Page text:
Home Crime in the U.S. 2013 Crime in the U.S. 2013 Tables Table 30 Table 30 Data Declaration

Table 30 Data Declaration

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Number and Rate of Arrests by Region, 2013

The FBI collects these data through the Uniform Crime Reporting (UCR) Program.

Important note about rape data

In 2013, the FBI UCR Program initiated the collection of rape data within the Summary Reporting System under a revised definition. The term “forcible” was removed from the offense name, and the definition changed to the revised UCR definition below.

Legacy UCR definition of rape:  The carnal knowledge of a female forcibly and against her will.

Revised UCR definition of rape:  Penetration, no matter how slight, of the vagina or anus with any body part or object, or oral penetration by a sex organ of another person, without the consent of the victim.

The rape figures in this table are aggregate totals of arrest data submitted using both the legacy and revised UCR definitions of rape.

General comments

  • This table provides the number of persons arrested and the arrest rate per 100,000 inhabitants for the four regions of the United States, and also for the nation, in 2013.
  • These data represent the number of persons arrested; however, some persons may be arrested more than once during a year. Therefore, the statistics in this table could, in some cases, represent multiple arrests of the same person.
  • The data used in creating this table were from all law enforcement agencies submitting 12 months of arrest data for 2013.
  • The FBI derived the arrest rates by first dividing the total number of arrests by the aggregated populations covered by contributing agencies and then multiplying the resulting figure by 100,000.

Methodology

  • The data used in creating this table were from all law enforcement agencies submitting 12 months of arrest data for 2013.
  • The FBI derived the arrest rates by first dividing the total number of arrests by the aggregated populations covered by contributing agencies and then multiplying the resulting figure by 100,000.

Regions and divisions

The U.S. Census Bureau has established the four regions of the United States along with their nine geographic divisions which are used by the UCR Program when compiling the Nation’s crime data. The following table lists the 50 states and the District of Columbia arranged according to the regions and divisions of the United States.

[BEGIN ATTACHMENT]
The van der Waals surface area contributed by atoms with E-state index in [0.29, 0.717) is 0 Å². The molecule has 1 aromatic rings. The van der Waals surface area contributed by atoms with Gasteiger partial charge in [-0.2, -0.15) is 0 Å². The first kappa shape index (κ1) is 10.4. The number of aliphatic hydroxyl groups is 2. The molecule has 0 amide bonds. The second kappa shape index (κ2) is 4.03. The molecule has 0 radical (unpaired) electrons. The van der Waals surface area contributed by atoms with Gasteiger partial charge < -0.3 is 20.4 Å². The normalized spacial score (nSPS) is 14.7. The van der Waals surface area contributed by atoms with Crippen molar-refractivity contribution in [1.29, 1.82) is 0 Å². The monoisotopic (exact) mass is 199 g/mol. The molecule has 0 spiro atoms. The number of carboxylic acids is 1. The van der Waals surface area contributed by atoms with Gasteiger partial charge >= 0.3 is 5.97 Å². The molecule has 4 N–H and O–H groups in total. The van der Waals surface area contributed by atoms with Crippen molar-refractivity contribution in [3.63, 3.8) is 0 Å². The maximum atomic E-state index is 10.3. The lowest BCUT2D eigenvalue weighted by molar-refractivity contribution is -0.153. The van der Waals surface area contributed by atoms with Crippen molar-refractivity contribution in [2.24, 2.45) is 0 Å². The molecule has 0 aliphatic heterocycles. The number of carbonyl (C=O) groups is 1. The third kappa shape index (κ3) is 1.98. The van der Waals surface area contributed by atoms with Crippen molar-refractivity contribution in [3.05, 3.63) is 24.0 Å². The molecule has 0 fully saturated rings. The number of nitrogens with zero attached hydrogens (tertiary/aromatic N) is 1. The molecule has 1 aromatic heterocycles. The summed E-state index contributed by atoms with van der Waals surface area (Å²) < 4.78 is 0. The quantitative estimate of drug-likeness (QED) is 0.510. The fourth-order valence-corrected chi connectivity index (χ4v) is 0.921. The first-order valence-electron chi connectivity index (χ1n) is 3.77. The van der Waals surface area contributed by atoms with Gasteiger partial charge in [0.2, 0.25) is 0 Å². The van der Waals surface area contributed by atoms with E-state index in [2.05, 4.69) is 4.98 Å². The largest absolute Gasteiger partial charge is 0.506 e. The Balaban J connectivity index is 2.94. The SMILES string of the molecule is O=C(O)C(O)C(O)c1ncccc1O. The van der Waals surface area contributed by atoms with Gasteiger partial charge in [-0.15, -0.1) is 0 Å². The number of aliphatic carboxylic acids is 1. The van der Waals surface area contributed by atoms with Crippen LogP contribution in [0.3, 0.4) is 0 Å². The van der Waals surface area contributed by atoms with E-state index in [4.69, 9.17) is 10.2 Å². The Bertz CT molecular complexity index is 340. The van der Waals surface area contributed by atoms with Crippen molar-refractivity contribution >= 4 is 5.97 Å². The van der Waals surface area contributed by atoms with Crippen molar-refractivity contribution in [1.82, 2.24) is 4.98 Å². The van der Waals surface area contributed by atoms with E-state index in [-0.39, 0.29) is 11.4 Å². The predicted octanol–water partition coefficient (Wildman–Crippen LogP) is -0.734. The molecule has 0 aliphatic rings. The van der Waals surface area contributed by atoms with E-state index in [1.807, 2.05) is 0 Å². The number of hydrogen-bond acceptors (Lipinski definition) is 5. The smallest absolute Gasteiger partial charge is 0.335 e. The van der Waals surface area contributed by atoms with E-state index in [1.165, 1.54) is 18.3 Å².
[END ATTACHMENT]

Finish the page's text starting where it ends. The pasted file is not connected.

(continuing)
NORTHEASTERN STATES

New England

Connecticut

Maine

Massachusetts

New Hampshire

Rhode Island

Vermont

Middle Atlantic

New Jersey

New York

Pennsylvania


MIDWESTERN STATES

East North Central

Illinois

Indiana

Michigan

Ohio

Wisconsin

West North Central

Iowa

Kansas

Minnesota

Missouri

Nebraska

North Dakota

South Dakota


SOUTHERN STATES

South Atlantic

Delaware

District of Columbia

Florida

Georgia

Maryland

North Carolina

South Carolina

Virginia

West Virginia

East South Central

Alabama

Kentucky

Mississippi

Tennessee

West South Central

Arkansas

Louisiana

Oklahoma

Texas

 

WESTERN STATES

Mountain

Arizona

Colorado

Idaho

Montana

Nevada

New Mexico

Utah

Wyoming

Pacific

Alaska

California

Hawaii

Oregon

Washington

Population estimation

For the 2013 population estimates used in this table, the FBI computed individual rates of growth from one year to the next for every city/town and county using 2010 decennial population counts and 2011 through 2012 population estimates from the U.S. Census Bureau. Each agency’s rates of growth were averaged; that average was then applied and added to its 2012 Census population estimate to derive the agency’s 2013 population estimate.